“It was quite a relief,” Howell said, years later. “I added about ten pounds to my playing weight and I turned my game around right away.”

The fans forgave, or forgot, or learned to appreciate Howell’s game. In all, he skated in 17 seasons for the Rangers, and he remains the club’s all-time leader in games played, with 1,194. He ended his NHL years on the west coast, serving with stints with the Los Angeles Kings, Oakland Seals, and California Golden Seals. He played three years in the WHA, for the New York Golden Blades/Jersey Knights, the San Diego Mariners, and the Calgary Cowboys.

He was 35 in 1967 when he won the Norris Trophy as the league’s best defenceman, edging out Chicago’s Pierre Pilote and Boston’s 19-year-old rookie Bobby Orr. “I’m glad I won it this year,” Howell said when he took the trophy in hand, “because I think some other guy is going to win it for the next decade.” He was close: Orr would win the Norris in each of the next eight years. They would enter the Hall of Fame, as it happened, together, in 1979.

In January of 1968, the Rangers celebrated Howell’s stout service ahead of his 1,002nd NHL game. New York was playing Boston that night at Madison Square Garden, and would beat them by a score of 2-1. Ahead of the hockey, Howell, along with his wife Marilyn, and the couple’s two children (11-year-old Cheryl and seven-year-old Daniel), stood at centre ice to receive a shower of gifts. Other NHL teams had organized nights  like this, for it was a first for the Rangers. I promise you I’m not inventing any of this. As reported in the press that week, the inventory included:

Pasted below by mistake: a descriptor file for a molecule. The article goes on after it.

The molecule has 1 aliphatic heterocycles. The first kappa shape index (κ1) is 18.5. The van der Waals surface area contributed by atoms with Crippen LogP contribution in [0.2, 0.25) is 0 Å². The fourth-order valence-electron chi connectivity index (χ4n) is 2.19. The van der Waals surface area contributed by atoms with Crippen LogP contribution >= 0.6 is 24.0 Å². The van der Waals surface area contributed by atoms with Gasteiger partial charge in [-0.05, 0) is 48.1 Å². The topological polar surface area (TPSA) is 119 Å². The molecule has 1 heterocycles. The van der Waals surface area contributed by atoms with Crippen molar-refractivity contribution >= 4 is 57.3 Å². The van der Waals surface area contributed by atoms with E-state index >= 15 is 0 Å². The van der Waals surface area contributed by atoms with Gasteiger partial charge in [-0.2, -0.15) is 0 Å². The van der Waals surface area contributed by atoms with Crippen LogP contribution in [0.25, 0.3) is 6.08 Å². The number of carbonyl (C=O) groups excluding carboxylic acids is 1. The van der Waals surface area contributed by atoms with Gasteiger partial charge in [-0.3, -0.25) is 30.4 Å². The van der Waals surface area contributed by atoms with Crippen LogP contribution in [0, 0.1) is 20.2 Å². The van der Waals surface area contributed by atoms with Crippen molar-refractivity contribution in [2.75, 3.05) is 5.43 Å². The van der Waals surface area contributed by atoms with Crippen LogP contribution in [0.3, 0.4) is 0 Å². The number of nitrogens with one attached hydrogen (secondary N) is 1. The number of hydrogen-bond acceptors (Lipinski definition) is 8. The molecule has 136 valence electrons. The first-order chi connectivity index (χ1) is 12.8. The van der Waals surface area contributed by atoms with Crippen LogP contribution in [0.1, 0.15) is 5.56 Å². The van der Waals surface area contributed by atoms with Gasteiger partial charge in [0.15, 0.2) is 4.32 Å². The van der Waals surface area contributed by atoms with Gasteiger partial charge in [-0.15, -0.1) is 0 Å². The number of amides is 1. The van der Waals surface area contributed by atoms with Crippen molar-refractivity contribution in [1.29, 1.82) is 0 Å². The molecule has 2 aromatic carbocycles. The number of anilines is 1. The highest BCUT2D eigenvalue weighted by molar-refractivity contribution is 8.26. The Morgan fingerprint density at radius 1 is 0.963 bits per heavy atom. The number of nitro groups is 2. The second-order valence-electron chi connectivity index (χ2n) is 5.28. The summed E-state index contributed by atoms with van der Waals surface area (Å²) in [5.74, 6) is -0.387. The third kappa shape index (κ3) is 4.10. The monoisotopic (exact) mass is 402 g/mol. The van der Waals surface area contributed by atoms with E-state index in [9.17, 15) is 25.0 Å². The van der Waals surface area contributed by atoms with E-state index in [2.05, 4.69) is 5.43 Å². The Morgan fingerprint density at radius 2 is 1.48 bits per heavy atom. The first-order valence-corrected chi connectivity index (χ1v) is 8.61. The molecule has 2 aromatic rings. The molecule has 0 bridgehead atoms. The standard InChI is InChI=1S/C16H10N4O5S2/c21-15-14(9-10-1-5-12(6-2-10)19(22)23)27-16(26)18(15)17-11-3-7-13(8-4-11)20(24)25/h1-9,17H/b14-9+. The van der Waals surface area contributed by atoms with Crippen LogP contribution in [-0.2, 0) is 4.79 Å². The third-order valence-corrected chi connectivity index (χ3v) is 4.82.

A set of Ben Hogan woods and irons
A golf-club membership (“paid-up”)

A three-piece set of luggage

A cartoon of Howell (“laminated”)

Kent cigarettes (“cartons of”)
Cigars (“from 21 Club”)

Binoculars
A pool cue

A razor and a year’s supply of blades
Revlon cosmetics

A set of encyclopedias (32 volumes)

A hat
A dozen Gant shirts
Golf shirts
Two pairs of custom-made golf slacks
A ski outfit
A bespoke mohair suit
Thread (50 spools)

Roses for Mrs. Howell before every Rangers’ game played on a Wednesday night
Ten beauty-parlor appointments for Mrs. Howell

A vacation at Grossinger’s Catskill Resort Hotel, near Liberty, New York
Dinner at a Hamilton, Ontario hotel
A month’s stay at Glen Oaks Village, in Queens, New York
A night at the Upstairs at the Downstairs nightclub, New York
A two-week vacation in Palm Beach, Florida
Swimming-pool privileges at Loew’s Midtown Hotel, New York
Dinner at Toots Shor’s restaurant, New York

A pair of children’s bicycles

A gas barbecue
An electric frying pan
An electric blender
A dishwasher (also “electric”)
An portable stereo (RCA)
25 record albums
A radio
A portable TV
An 8mm movie camera and lighting equipment
An 8mm projector and screen
A colour film of the evening’s proceedings
A hairdryer (“women’s”)

A Christmas tree (“seven-foot artificial”)

A year’s supply of cheese (“from Finland”) and hams (“Polish”)

A week’s rental from Avis Rent-A-Car
Four tires
Gasoline vouchers

The final gift, driven out on the ice by two of Howell’s former teammates, Red Sullivan and Lou Fontinato, was a 1967 Mercury Cougar.

(Top image: Frank Prazak, Library and Archives Canada)

spinster

Winged Wheeler: Detroit Red Wings defenceman Bill Quackenbush was 24 in 1946 when he fractured his wrist in a game against the Montreal Canadiens. It was the same one he’d injured in 1942, causing him to miss most of his rookie season. This time he returned, bike-fit, in five weeks. Born on this date in Toronto in 1922 (a Thursday), Quackenbush played 14 NHL seasons in all, the last half of those with the Bruins in Boston, where he was often paired with Bob Armstrong. In 1948-49, when he took not a single penalty, Quackenbush became the first defenceman to with the Lady Byng Memorial Trophy for his troubles — which is to say, I guess, his lack of them.